Exploring the weird and wonderful world of barrels with Balcones
Oh that’s a story,” said Gabe RiCharde, spirits manager at Balcones Distilling, when asked about the first barrels the distillery filled. Long story short, they found out their cooper was buying barrels from Mexico, and they went directly to the source for five-gallon barrels.
“They were taking full-sized barrels, shaving down the toast and char layer and making a new barrel, but what we realized was that this oak was really, really old. We were getting barrels that were made to age Kentucky Bourbon, then travelled to Mexico to age Tequila, then were used again to age Mexican brandy. Then, those barrels were stripped and made into a new barrel. Basically, the wood was seasoned as hell.”
It’s no wonder that Baby Blue, the original Texas whiskey, initially had a bit of a Tequila vibe to it. And since Balcones has always been a single malt distillery that dabbled a bit in corn and rye, the whiskey itself was an experiment, due to a damaged mash tun which wasn’t quite ready to deal with barley.
Jared Himstedt, head distiller and one of the founders of Balcones, said, “It started as more of a hypothesis than anything. Most classic American whiskey styles are so wood forward… You can hear Jimmy Russell or Jim Rutledge talk and they’re going to say somewhere between 60 to 80 per cent of the final whiskey is wood contributions. So, we wanted to see what would happen if we treated our corn distillate with more of a Speyside-style approach.”
The distillery expanded years ago, into the 65,000 sqft historic Texas Fireproof Storage building in downtown Waco, which is now home to upwards of 2,000 barrels, as well as a rickhouse outside of town, which is home to more than 11,000 barrels. Himstedt said, “We’ve always had to treat Texas like an equation to be solved.”
The team realized that they needed to get out of the smaller casks, but more importantly, when they started looking for options, ultimately settling on Independent Stave, they also realized they were going to have to order off the other menu.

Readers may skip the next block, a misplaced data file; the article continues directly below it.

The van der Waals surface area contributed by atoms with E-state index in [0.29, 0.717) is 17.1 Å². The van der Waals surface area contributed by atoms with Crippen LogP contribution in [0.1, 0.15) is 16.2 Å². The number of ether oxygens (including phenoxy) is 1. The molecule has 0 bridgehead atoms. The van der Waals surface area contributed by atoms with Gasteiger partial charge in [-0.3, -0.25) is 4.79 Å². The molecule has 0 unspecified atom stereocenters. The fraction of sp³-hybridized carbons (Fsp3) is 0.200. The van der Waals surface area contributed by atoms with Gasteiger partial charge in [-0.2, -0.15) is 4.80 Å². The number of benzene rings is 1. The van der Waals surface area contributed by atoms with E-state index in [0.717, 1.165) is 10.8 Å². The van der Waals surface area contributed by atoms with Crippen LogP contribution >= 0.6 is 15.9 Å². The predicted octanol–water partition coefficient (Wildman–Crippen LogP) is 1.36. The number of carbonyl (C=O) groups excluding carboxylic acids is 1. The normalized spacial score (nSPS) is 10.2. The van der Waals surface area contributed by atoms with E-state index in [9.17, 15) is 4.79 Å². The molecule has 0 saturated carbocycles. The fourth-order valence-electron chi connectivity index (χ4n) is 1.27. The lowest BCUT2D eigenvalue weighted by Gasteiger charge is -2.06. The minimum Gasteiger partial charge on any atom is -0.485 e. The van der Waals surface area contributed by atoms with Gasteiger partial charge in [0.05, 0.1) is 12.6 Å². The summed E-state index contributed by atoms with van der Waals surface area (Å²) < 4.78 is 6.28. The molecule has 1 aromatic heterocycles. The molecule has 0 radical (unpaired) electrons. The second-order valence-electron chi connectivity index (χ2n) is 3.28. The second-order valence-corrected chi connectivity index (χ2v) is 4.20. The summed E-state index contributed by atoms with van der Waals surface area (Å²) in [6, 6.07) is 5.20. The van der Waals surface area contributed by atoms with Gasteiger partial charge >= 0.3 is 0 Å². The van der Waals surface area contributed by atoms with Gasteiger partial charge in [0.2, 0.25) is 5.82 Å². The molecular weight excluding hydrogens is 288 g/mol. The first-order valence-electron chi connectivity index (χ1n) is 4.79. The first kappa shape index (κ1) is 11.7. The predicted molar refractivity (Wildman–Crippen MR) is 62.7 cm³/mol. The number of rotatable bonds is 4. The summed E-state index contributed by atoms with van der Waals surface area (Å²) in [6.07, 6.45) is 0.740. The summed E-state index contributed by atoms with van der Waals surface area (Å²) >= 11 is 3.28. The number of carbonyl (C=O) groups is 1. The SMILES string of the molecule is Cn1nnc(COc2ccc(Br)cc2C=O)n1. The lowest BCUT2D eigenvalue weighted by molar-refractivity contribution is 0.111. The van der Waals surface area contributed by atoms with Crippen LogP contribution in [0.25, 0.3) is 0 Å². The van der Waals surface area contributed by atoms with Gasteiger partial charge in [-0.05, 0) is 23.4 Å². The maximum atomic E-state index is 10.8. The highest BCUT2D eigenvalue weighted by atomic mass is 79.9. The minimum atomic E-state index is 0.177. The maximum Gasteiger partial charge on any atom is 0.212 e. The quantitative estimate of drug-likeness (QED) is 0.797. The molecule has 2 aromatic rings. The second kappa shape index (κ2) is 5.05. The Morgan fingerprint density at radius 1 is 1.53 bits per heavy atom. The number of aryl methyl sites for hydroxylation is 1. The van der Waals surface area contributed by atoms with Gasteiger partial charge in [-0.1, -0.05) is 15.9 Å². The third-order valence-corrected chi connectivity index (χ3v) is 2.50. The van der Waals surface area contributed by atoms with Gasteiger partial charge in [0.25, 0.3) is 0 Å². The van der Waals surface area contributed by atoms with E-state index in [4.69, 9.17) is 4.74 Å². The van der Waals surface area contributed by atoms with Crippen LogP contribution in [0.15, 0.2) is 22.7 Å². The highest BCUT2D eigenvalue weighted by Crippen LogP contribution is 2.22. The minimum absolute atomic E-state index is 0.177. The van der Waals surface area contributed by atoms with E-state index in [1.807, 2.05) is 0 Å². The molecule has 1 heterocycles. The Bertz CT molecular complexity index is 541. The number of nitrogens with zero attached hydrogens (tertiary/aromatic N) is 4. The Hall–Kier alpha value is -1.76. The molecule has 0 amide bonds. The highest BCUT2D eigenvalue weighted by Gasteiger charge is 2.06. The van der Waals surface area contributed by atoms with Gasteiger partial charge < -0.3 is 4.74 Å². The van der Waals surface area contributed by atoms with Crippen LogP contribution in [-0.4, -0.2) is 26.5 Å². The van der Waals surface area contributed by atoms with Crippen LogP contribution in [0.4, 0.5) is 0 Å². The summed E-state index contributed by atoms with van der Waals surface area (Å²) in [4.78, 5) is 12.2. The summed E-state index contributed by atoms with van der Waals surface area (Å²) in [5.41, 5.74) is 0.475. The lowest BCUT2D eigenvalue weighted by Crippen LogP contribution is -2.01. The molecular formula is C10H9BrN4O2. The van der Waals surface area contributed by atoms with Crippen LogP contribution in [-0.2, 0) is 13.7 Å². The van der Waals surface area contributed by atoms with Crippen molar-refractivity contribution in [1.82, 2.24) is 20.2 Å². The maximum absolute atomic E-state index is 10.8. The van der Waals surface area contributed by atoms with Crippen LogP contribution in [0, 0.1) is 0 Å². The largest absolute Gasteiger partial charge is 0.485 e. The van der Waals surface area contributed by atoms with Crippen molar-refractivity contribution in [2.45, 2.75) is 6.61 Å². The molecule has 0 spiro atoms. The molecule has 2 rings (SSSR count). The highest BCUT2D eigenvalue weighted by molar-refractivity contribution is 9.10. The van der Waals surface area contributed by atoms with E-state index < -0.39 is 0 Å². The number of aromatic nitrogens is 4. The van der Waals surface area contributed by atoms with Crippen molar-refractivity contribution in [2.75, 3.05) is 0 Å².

“The wine catalogue had all these time and temperature charts and different toast options. This one is going to accentuate spice on the palate but won’t bleed through to the finish, this one adds mouthfeel, this one highlights chocolate and toasted bread notes, and they have hundreds of these,” said Himstedt. The Independent Stave wine barrels that Balcones currently uses are more expensive, but it saw an incredible value in what these barrels and these toasts could bring to its whiskey.
The concept of barrel toasting has been around for decades, but only recently has the American whiskey industry begun to experiment with this level of specificity…Nico Martini
Balcones stopped filling five-gallon barrels in 2016, which is the same year Independent Stave began construction on its research center, easily making it the most innovative American cooperage. In the announcement press release, Andrew Wiehebrink, Independent Stave Company’s director of spirit research and innovation, said, “We are looking at all the elements to build a barrel – oak species, wood age, barrel shape and size, how we engineer the barrels, all the materials used – to optimize the barrels we craft. We encourage distillers to bring us their ideas and challenges. We know how to transform ideas into reality, with sensory and science-backed results.”
Maybe it wasn’t specifically Balcones’s curiosity and questions that led to the creation of the research center, but it certainly provided some gas for the fire.
The concept of barrel toasting has been around for decades, but only recently has the American whiskey industry begun to experiment with this level of specificity in barrels. Michter’s launched its US*1 Toasted Barrel Bourbon in 2014, and Heaven Hill, Brown-Forman and others have followed suit since. Balcones, on the other hand, is not releasing an occasional one-off whiskey finished in a toasted barrel. The team saw this as a tool to help find their answer to the Texas equation.